When a loved one is addicted to alcohol or drugs, it can be difficult to just turn your back on them. More than anything, you want them to recover and get the help they need, but sometimes, the best intentions can actually worsen the problem.
Accountability is the most important aspect of recovery, and enabling bad behavior will never help someone take that step toward responsibility and ownership of their substance abuse. Learning the difference between helping vs. enabling can finally help your loved one get the treatment they need to become sober.
You can’t turn off your love for someone, and you don’t have to. However, if you truly want to make a difference, you must learn how to help an addict without enabling.
What does enabling mean?
Enabling is inadvertently encouraging or facilitating a person’s substance abuse. Parents and friends of loved ones always have good intentions when they agree to help them, but some of their best efforts can worsen a problem rather than pose a solution.
Many people often find themselves being an enabler without even realizing it. If you notice that your loved one’s addiction hasn’t improved or has only gotten worse since you started helping them, it can be beneficial to step back and assess your own actions to determine whether or not you’re enabling bad behavior unintentionally.
Helping vs. Enabling
When you help someone overcome addiction, you offer emotional support and encouragement that helps them take control over their recovery. Researching addiction treatment programs, gathering information on rehabs and offering transport to and from support groups are all excellent forms of help.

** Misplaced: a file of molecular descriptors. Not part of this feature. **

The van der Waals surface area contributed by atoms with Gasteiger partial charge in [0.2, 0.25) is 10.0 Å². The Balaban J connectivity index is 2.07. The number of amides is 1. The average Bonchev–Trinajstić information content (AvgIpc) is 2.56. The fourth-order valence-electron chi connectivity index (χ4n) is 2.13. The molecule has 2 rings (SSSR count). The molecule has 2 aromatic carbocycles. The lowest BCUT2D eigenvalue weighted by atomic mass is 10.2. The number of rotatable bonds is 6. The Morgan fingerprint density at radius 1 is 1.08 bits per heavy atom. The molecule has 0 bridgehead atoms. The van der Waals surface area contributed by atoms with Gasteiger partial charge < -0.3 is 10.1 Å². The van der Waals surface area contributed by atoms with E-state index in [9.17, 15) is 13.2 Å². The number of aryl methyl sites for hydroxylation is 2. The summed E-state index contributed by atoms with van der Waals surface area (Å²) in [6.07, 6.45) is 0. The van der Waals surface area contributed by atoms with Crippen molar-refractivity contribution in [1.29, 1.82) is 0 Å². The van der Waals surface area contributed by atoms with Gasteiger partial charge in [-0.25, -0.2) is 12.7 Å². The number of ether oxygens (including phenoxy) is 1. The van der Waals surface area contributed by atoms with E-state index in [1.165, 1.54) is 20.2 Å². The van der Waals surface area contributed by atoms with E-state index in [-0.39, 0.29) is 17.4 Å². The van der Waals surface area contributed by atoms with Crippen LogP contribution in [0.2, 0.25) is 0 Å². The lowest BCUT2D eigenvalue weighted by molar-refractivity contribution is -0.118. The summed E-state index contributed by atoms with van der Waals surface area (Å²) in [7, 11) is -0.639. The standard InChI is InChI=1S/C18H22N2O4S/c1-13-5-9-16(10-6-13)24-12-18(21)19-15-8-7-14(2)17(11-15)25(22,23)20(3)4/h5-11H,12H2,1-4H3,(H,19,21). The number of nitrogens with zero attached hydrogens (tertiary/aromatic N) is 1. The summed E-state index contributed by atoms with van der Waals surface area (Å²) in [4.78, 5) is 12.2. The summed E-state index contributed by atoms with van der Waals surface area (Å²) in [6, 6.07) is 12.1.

Enabling, on the other hand, allows a person with an addiction avoids the consequences of their actions. As an enabler, your intention is never to hurt your loved one or make their problem worse. Time after time, you offer assistance because you hope it will encourage them to get better.
Unfortunately, some of the common forms of help people offer addicts only allow them to continue abusing substances more easily. Although it isn’t easy to step back, there are several ways you can learn how to help an addict without enabling. They must learn the necessary emotional regulation skills to manage their behaviors.
Use Your Money Wisely
If your loved one asks you for money, there’s a good chance it’s been used to buy drugs. You are not a bad person if you stop helping your loved one pay their rent, cover their bills or even buy them food. Taking care of them to such a degree only hinders them from taking responsibility for their actions.
Rather than offering to give them money for all these services, offer to pay for rehab instead.
Do Not Lie or Make Excuses for Them
Many addicts will ask loved ones to cover for them when they get in trouble at work or do something wrong. Lying for an addict and making excuses to justify their addiction will only hurt them in the long-turn. Temporary relief or gratitude pales in comparison to a life free of drugs.
Bailing Them Out
You may not be able to fathom allowing your loved one to sit in jail or get evicted, but if you are always there for them to fall back on, they will never realize the true extent of their addiction. Some people have to hit rock bottom before they are willing to stop abusing drugs.
Sometimes, the most helpful thing you can do is allow someone to fail and learn from their mistakes.
Don’t Try to Be Their Savior
Codependency isn’t uncommon in addiction relationships. You may gain a sense of pride or accomplishment when your loved one comes to you for help or like feeling needed. If this is the case, you need to address the issues within yourself. Enabling an addict only hurts them more in the end, and both people suffer as substance abuse continues to spiral out of control.
What does enabling mean for your loved one?
Everyone’s situation is different. While no addiction story is the same, every person with a substance abuse problem needs help, and every enabler needs a wake-up call. Don’t wait until it’s too late to stop making excuses. Help your loved one by researching rehab, encouraging treatment and even attending meetings together.